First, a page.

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Shotgun Shell "Low Brass" Question

2678 Views 7 Replies 8 Participants Last post by  tjpet
I've heard the term "LOW BRASS" refering to some types of shotgun shells and was wondering what exactly does this mean? I have never seen it listed on a box of shotgun shells so...:dunno: what is it? Can you tell "LOW BRASS" shells when you see them?

Thanks

Mick:thumbsup:
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Ah, I'm no expert but I can tell you what I have been told over the years.

The first shot shells were brass... they started using paper/brass combination not long after with the low brass. The paper would burn so the manufacturers made higher brass to cover the shell up to the height of the black powder... hence the more powerful charge was high brass.

This became a kind of standard that high brass shells were more powerful even after the change to smokless powder and is used more for marketing identification than anything else.

Modern shells can be low brass, high brass, all brass or no brass (all plastic) and still be safe.

See here.

http://www.rbs0.com/shotshell.htm
 

· Grumpy Old Guy
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The metallic part the holds the primer will be either short or long (low/high) brass. Now a days they may be aluminum. Usually low brass is for lower powered shell and high brass for the more powerful shells.
 

· Adirondacker with a Glock
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I've heard the term "LOW BRASS" refering to some types of shotgun shells and was wondering what exactly does this mean? I have never seen it listed on a box of shotgun shells so...:dunno: what is it? Can you tell "LOW BRASS" shells when you see them?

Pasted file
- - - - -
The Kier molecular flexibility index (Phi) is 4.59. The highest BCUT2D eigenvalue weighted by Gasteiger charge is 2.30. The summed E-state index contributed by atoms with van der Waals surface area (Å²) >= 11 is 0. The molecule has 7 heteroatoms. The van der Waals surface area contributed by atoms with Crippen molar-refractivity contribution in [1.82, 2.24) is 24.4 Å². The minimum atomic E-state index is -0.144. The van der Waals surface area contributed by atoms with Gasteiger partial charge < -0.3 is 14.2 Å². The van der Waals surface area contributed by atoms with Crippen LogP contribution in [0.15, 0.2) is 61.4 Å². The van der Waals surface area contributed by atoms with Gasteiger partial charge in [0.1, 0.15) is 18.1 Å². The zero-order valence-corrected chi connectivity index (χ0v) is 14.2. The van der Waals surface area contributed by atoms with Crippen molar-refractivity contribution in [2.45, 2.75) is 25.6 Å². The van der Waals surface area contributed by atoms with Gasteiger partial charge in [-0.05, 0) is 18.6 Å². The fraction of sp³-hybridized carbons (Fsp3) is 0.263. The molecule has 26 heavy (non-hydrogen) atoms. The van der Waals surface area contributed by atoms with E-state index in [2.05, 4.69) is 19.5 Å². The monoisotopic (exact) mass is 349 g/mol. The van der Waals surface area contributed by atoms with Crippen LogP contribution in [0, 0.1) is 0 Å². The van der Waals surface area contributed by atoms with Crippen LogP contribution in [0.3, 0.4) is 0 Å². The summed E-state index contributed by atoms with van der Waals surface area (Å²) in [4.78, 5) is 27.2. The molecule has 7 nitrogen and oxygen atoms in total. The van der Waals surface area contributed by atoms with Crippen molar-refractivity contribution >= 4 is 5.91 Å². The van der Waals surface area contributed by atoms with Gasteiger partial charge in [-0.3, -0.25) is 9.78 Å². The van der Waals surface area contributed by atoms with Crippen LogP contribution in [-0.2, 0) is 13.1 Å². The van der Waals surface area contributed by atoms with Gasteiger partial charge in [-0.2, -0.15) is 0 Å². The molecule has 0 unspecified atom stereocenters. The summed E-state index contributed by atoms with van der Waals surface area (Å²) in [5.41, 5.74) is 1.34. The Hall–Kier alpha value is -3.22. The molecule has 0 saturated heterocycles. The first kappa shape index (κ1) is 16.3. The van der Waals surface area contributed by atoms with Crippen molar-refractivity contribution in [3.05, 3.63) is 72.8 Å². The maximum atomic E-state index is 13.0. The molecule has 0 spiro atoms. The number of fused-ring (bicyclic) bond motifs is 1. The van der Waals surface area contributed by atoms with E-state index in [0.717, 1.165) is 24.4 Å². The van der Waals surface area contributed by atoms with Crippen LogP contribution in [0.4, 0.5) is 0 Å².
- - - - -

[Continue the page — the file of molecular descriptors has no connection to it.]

Thanks

Mick:thumbsup:
My father-in-law had a "Sweet Sixteen" -16 ga Browning Semiautomatic. He would never use anything but what he called "hi brass" in it. Low brass was not powerful enough to eject the shell, and the shotgun would jam.

The high brass base of the shell was ... "higher" ... About equal in height to the diameter of the shell. In Low brass the base is narrower like about 1/4" high.
 

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My father-in-law had a "Sweet Sixteen" -16 ga Browning Semiautomatic. He would never use anything but what he called "hi brass" in it. Low brass was not powerful enough to eject the shell, and the shotgun would jam
The friction rings may have been positioned for heavy loads and he did not know how to arrange them for light loads.
What my neighbor the gunsmith usually saw, though, was guns left in light load configuration and shot with everything. You can batter a Browning if you try.
 

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The brass on the bottom of a shotshell (SS) contains the primer pocket and helps hold the bottom of the shell together. SSs have varying internal volume, walls straight or tapered (to varying degree), high internal volume (for higher-power hunting rounds) or lower volume (for lower-power target rounds).

Here's the crux of the height of the brass--high-volume, low-BASS hunting rounds have high BRASS because the bass of the plastic (or paper) case is weaker, and low-volume, high-BASS target cases have low brass because the case itself is stronger. So, generally...high-bass and low-brass = target round, and low-bass and high-brass = hunting round.

Used to load thousands of 'em, on a P-W hydraulic press; I'm glad I now don't do that. A Lee turret press loading only 357SIG for 2 pistols is plenty enough for me. :embarassed:
 

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These days high brass/low brass are used to designate hunting round from target round. It's more a matter of tradition then anything. Take a Remington low brass STS target hull and compare it to a Remington high brass Express hunting hull (both 2.75") and you'll find they both have the same internal capacity. In fact, most high grade target hulls can be loaded with just about any shot charge that'll work in a 2.75" length shell.
 
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